Class 1 – significant loss of stability in the trunk so that (for example) the player would need to hold onto the chair (or wheel) with one hand whilst making a one handed pass or reaching for a rebound etc. whilst pushing Class 1 players will lean into the back of the wheelchair, with head movement forward and back with each push. Typical Class 1 Disabilities include: T1-T7 paraplegia without abdominal muscle control, post-polio paralysis with arm involvement and without control of trunk musculature.
Class 2 – mild to moderate loss of stability in the lower trunk. This may result in little loss of stability during passing but usually Class 2 players will reach for rebounds with one hand whilst stabilizing by holding onto the chair with the other hand. Class players will be able to push the wheelchair without total support of the back of the wheelchair. Typical Class 2 Disabilities include: T8-L1 paraplegia, post-polio paralysis without control of lower extremity movement.
Class 3 – excellent stability of the trunk in a forwards and backwards direction. Class 3 players suffer little loss of stability during upright passing and can usually rebound forcefully with two hands overhead by moving the trunk forward while reaching for the ball. Limited stability during reaching laterally for rebounding; often executed by holding the side of the wheelchair with the off hand. Able to push the wheelchair forcefully with no loss of anterior or posterior stability. Typical Class 3 Disabilities include: L2-L4 paraplegia, with control of hip flexion and adduction movements, but without control of hip extension or abduction. Post-polio paralysis with minimal control of lower extremity movements. Hip disarticulation or above-knee amputees with very short residual limbs.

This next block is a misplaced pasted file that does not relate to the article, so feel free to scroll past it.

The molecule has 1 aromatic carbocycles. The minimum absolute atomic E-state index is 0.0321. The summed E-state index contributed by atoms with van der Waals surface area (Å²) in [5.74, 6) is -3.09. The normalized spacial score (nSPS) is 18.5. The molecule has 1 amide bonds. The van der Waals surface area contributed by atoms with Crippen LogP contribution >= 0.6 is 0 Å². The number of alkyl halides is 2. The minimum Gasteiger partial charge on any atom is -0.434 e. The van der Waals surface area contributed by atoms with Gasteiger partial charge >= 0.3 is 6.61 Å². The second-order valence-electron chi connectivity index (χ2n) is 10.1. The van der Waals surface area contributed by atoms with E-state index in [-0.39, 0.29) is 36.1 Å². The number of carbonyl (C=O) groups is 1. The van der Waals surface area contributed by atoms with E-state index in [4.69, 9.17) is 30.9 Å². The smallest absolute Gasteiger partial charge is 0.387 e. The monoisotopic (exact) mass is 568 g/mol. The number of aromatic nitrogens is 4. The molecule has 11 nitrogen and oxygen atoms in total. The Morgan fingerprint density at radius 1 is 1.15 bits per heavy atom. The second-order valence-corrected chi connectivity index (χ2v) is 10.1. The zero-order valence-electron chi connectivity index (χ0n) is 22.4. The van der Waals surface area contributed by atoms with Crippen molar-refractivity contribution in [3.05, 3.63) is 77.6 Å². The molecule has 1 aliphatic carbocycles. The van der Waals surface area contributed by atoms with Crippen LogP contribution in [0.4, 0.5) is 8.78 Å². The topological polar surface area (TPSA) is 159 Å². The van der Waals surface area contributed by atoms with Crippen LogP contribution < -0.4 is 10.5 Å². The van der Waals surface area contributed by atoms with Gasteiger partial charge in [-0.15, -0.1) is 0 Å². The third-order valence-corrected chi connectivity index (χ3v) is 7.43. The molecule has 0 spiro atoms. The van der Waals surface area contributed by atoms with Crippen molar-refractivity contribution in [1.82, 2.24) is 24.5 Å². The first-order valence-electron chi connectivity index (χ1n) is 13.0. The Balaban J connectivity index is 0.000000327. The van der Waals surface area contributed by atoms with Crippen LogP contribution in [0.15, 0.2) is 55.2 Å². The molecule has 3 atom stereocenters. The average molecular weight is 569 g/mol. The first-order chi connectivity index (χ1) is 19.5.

Class 4 – able to move the trunk forcefully in the direction of the follow-through after shooting. Class 4 players are able to flex, extend and rotate the trunk maximally while performing both one-handed and two-handed passes and can lean forward and to at least one side to grasp an over-the-head rebound with both hands. Class 4 players are able to push and stop the wheelchair with rapid acceleration and maximal forward movement of the trunk. Typical Class 4 Disabilities include: L5-S1 paraplegia, with control of hip abduction and extension movements on at least one side. Post-polio paralysis with one leg involvement. Hemipelvectomy. Single above- knee amputees with short residual limbs. Most double above-knee amputees. Some double below-knee amputees.
Class 4.5 (minimal disability) – able to move the trunk forcefully in all directions during shooting and passing Class 4.5 players can lean forward or to either side with arms overhead to grasp the ball and are able to push and stop the wheelchair with rapid acceleration and maximal forward movement of the trunk. Typical Class 4.5 Disabilities include: Single below-knee amputees. Some double below-knee amputees. Players with extensive orthopedic involvement of hips, knees or ankles. Post-polio paralysis with minimal (ankle/foot) involvement on one or both sides.
The above text is from the site of CELTS Wheelchair Basketball and are used with their consent.